Doomsayers have denounced consumer debt for decades. But today, for the first time since the 1930s, consumer chickens have come home to roost, with a debt crisis in the housing markets and a looming student loan debt disaster. Debtor Nation digs through a century of trade publications and government documents to offer an
institutional history of the business-government interaction that created our current, massively over-leveraged consumer debt system.
Unfortunately, Louis Hyman’s moralizing gives him excessive faith that, after a century of perverse consequences, government regulation will magically develop the ability to steer credit appropriately. He starts with a distortion that reflects his limited understanding of finance: Before the 20th century, he says, consumer debt was unprofitable. In fact, it was profitable, but bundled. Strapped consumers—whether Victorian factory laborers or today’s white-collar workforce—have always sought loans to cover the gap between cash on hand and their need for goods. Going back to ancient times (according to David Graeber’s Debt: The First 5,000 Years), most consumer lending was store credit, recorded in account ledgers, but without an explicit interest charge. (Newt Gingrich’s no-interest Tiffany charge account is a survival of this earlier practice.) The retailer’s profit was the cost of goods plus the implied cost of credit, less bad debt chargeoffs. The key 20th-century change was unbundling: Rapidly falling information costs created a consumer lending market separate from store credit—which fueled a massive consumer economy while creating new systemic risks.
Hyman notes that stand-alone consumer lenders existed before the 20th century, but following popular usage, demonizes them as “loan sharks.” His evidence on the late-19th-century Minneapolis pawnbroker John Mackey—a key figure in the transition to 20th-century consumer credit as the founder of Household Finance Company—indicates that the market, rather than rapacity, was at work. Mackey faced high information and processing costs for pre-computer-era small loans; his financially stressed clientele had a high default rate; and low usury law ceilings made it illegal for him to collect market interest rates, thus encouraging a higher default rate. Therefore, despite charging usurious interest rates of up to 300 percent a year, Mackey’s annual profits in various lending offices ranged from 3.3 to 16.6 percent a year—a modest return for a high-risk business. When usury limits loosened after World War I, small consumer loan rates dropped to around 45 percent a year, but Hyman observes that lender annual returns remained similar, suggesting that the usury laws caused the astronomical rates.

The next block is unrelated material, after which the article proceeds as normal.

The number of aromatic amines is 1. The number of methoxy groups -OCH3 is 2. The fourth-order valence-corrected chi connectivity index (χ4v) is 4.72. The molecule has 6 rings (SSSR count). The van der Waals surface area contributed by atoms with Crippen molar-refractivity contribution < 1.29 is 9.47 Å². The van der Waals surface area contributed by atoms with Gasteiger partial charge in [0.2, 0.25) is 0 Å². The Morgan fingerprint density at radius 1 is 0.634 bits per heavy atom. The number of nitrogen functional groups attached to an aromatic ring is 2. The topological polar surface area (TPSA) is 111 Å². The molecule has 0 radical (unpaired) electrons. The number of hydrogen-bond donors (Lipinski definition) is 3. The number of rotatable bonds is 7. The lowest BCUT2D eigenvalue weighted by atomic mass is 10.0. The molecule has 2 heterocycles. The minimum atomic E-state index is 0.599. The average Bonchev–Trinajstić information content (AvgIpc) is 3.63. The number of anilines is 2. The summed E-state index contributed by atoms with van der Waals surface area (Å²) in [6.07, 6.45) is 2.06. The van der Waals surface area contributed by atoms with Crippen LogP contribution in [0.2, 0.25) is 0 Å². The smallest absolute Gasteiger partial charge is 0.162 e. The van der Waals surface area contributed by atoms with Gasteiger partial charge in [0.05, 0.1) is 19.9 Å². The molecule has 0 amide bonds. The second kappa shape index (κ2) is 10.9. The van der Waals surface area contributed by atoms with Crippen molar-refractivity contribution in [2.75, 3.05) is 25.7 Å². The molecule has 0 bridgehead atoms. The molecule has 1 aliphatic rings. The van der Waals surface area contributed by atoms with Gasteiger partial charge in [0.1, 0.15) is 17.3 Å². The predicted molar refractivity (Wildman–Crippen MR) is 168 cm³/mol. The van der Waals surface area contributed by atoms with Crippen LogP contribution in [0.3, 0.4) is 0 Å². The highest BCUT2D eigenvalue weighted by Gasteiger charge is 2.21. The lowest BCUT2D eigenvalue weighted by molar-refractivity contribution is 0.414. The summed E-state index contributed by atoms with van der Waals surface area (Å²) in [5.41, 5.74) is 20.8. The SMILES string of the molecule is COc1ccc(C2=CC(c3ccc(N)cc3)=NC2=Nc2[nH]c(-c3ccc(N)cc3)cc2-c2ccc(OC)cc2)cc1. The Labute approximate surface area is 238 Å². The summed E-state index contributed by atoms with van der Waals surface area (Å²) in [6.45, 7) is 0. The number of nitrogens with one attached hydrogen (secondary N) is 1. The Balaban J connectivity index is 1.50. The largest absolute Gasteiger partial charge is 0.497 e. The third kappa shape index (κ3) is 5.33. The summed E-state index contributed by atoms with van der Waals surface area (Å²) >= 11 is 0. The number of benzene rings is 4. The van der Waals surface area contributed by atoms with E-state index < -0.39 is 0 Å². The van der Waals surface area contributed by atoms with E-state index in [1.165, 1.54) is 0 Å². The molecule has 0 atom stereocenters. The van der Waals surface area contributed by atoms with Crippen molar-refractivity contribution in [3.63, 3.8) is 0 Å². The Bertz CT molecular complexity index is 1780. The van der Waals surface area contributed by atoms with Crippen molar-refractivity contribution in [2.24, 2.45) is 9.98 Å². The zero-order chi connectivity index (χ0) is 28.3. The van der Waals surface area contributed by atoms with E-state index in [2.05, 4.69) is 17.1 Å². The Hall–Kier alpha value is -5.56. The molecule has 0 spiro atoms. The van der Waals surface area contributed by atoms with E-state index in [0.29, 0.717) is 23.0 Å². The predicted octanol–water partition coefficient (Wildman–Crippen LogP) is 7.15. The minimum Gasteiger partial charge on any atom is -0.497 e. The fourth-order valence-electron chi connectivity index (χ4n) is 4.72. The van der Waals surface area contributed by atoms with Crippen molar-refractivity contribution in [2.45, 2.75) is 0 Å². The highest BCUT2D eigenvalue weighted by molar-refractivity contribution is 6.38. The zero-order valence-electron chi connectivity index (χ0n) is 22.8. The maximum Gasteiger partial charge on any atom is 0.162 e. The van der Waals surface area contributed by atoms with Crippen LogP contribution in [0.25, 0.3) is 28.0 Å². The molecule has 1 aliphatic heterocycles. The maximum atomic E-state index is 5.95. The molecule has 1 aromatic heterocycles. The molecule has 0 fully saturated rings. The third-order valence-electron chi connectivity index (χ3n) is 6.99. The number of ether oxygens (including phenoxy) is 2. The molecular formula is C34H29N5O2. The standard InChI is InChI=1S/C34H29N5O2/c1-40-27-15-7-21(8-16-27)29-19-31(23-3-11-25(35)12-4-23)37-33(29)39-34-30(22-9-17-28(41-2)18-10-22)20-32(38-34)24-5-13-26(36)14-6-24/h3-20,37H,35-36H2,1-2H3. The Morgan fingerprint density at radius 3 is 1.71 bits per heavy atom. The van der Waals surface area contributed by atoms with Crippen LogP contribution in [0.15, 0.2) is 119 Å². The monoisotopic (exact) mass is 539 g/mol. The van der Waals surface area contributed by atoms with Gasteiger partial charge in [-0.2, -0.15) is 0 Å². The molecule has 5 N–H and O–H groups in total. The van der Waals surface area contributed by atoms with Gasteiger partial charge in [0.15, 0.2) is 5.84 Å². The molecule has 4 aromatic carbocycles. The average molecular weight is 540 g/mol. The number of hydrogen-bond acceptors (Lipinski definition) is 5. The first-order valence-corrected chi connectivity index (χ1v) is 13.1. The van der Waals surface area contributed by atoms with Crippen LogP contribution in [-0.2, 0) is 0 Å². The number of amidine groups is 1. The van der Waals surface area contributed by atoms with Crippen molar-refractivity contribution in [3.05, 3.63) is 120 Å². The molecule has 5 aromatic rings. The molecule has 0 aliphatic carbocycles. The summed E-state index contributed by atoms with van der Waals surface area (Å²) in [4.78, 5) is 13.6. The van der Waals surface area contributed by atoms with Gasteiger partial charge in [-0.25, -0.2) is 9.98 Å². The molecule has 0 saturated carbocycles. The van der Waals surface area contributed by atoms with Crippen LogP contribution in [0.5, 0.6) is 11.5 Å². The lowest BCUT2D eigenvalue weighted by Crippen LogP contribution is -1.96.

Like early-20th-century reformers, Hyman sentimentalizes borrowers as needing cash only for noble purposes: tiding over a spell of unemployment or buying shoes for a child, rather than funding reckless spending or compulsive gambling. His later evidence suggests otherwise. After accounting for defaults, inner-city consumer durable retailers in Washington, D.C., for example, made only modest profits on their draconian installment sale contracts even before their deadbeat clientele, rioting after Martin Luther King’s murder, torched their records and looted their stores. (Washington’s 14th Street is only recovering four decades later.) And in a preview of today’s Federal Housing Administration meltdown, the Johnson/Nixon-era FHA Section 235 mortgage guarantee program for low-income borrowers with minimal down payments—an early “ownership society” effort—soon collapsed in fraud. Hyman, wearing his ideological blinders, blames “realtors, builders, home inspectors, and mortgage bankers [who] colluded in unsavory ways to defraud trusting first-time buyers.” He thus downplays the tradeoffs inherent in consumer debt: Wide availability creates risks of adverse selection (people eager for high-rate or low-down-payment loans are more likely to have trouble paying them) and moral hazard (greater borrower protections equal greater temptation to stop paying the debt), but tight regulation effectively rations credit by cutting off high-rate, high-risk credit for some people who could manage it.